The second child at the shelter is a student

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A CPS student is the second child at the Pilsen migrant shelter to be diagnosed with measles; the city records the third case.

According to Chicago Department of Public Health officials, a CPS student at a migrant shelter in Pilsen was diagnosed with the third case of measles in the city.

A CPS student at a Pilsen migrant shelter was diagnosed with a third case of measles in Chicago, according to Chicago Department of Public Health officials.

At a migrant shelter in Pilsen, a CPS student was found to be the third case of measles in Chicago, according to officials from the Chicago Department of Public Health.

According to Chicago Department of Public Health officials, a CPS student at a migrant shelter in Pilsen was diagnosed with the third case of measles in the city.

CHICAGO (WLS)—On Sunday, news of a second measles case involving a child residing in a Pilsen migrant shelter broke. The child is enrolled in a CPS educational program.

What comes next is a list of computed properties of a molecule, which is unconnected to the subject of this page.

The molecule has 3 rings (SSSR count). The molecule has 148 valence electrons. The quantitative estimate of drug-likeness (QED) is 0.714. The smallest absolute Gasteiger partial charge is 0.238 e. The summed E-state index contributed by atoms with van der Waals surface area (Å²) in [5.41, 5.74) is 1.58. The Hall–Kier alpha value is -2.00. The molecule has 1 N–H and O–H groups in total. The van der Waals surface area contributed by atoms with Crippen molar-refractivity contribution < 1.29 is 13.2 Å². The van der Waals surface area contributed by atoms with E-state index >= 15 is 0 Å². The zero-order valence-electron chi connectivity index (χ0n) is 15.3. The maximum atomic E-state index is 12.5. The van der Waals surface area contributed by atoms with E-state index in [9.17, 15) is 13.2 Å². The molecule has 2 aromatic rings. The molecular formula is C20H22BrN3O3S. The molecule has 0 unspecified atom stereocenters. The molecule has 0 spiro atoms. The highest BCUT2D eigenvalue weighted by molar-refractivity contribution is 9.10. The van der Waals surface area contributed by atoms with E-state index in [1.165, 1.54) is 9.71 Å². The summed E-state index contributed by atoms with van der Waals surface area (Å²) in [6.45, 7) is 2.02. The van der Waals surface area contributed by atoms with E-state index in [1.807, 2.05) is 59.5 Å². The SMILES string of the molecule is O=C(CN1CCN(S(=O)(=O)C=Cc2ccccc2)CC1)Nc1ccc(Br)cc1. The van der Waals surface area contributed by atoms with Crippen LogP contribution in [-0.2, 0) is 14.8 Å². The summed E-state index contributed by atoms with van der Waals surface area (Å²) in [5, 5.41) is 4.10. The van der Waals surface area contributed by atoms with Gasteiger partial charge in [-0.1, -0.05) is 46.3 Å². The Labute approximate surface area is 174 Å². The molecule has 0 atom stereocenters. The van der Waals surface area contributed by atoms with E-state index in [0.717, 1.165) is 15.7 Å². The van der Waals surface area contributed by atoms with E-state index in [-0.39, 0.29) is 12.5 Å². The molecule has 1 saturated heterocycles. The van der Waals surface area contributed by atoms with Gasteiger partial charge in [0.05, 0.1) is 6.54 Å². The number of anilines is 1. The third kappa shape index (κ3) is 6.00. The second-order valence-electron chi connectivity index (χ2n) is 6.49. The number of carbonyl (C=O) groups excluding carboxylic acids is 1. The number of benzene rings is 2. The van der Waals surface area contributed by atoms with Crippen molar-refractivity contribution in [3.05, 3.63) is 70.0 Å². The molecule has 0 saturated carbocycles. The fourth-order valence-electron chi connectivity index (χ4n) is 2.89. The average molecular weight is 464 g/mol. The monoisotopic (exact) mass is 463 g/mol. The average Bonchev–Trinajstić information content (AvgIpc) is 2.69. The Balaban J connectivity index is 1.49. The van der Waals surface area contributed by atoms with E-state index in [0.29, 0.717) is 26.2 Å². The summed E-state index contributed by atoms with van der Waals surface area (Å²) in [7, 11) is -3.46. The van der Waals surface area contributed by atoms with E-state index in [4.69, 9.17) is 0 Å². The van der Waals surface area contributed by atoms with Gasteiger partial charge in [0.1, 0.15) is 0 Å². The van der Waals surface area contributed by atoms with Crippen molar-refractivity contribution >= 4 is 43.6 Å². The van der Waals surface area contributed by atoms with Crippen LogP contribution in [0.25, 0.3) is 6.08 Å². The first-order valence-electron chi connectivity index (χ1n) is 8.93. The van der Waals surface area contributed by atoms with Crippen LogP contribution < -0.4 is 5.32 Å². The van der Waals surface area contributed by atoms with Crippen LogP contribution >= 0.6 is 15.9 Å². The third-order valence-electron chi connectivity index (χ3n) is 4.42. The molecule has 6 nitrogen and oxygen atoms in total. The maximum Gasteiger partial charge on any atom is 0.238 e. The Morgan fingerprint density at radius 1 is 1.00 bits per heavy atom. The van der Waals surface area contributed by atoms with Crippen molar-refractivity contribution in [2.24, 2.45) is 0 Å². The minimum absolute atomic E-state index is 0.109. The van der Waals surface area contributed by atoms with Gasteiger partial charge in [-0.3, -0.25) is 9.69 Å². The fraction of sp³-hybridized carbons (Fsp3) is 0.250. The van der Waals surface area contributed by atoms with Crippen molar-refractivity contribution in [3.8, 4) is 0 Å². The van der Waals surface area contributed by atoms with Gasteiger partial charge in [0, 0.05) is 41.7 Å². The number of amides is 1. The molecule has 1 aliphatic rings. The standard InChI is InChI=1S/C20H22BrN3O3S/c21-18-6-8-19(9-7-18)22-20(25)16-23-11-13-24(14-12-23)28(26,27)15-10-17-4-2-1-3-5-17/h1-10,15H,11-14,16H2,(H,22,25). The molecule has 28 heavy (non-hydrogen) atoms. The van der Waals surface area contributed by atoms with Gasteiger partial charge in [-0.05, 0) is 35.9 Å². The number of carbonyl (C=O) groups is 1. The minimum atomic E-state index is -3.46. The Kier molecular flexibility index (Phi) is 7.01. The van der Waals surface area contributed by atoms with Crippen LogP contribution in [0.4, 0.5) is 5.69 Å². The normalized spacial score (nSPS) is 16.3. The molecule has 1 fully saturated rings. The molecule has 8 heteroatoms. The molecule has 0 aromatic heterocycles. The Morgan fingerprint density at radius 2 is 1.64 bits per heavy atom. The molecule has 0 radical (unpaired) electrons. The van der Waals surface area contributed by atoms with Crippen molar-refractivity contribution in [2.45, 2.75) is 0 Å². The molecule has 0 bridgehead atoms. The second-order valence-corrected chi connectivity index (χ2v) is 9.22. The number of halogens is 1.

The most recent case indicates that, since last Thursday, the deadly virus has infected three people in the city.

The city of Chicago announced that a team from the Centers for Disease Control and Prevention will be sent there to assist with the response.

The hospitalized measles patient is in good health, according to CDPH officials.

The initial child is no longer contagious and has fully healed. A search is being conducted to find out who the kids might have interacted with while they were infectious.

Recent vaccination recipients at the Pilsen shelter are urged to spend 21 days in quarantine there.

Some of the residents who were not vaccinated or who had recently received vaccinations have left the shelter despite our warnings to them about the quarantine period. Dr. Olusimbo ‘Simbo’ Ige, the Commissioner of the CDPH, said as much in a statement.

Staff members and families of the CPS school where the migrant child was enrolled have been informed of the situation by Chicago Public Schools. *.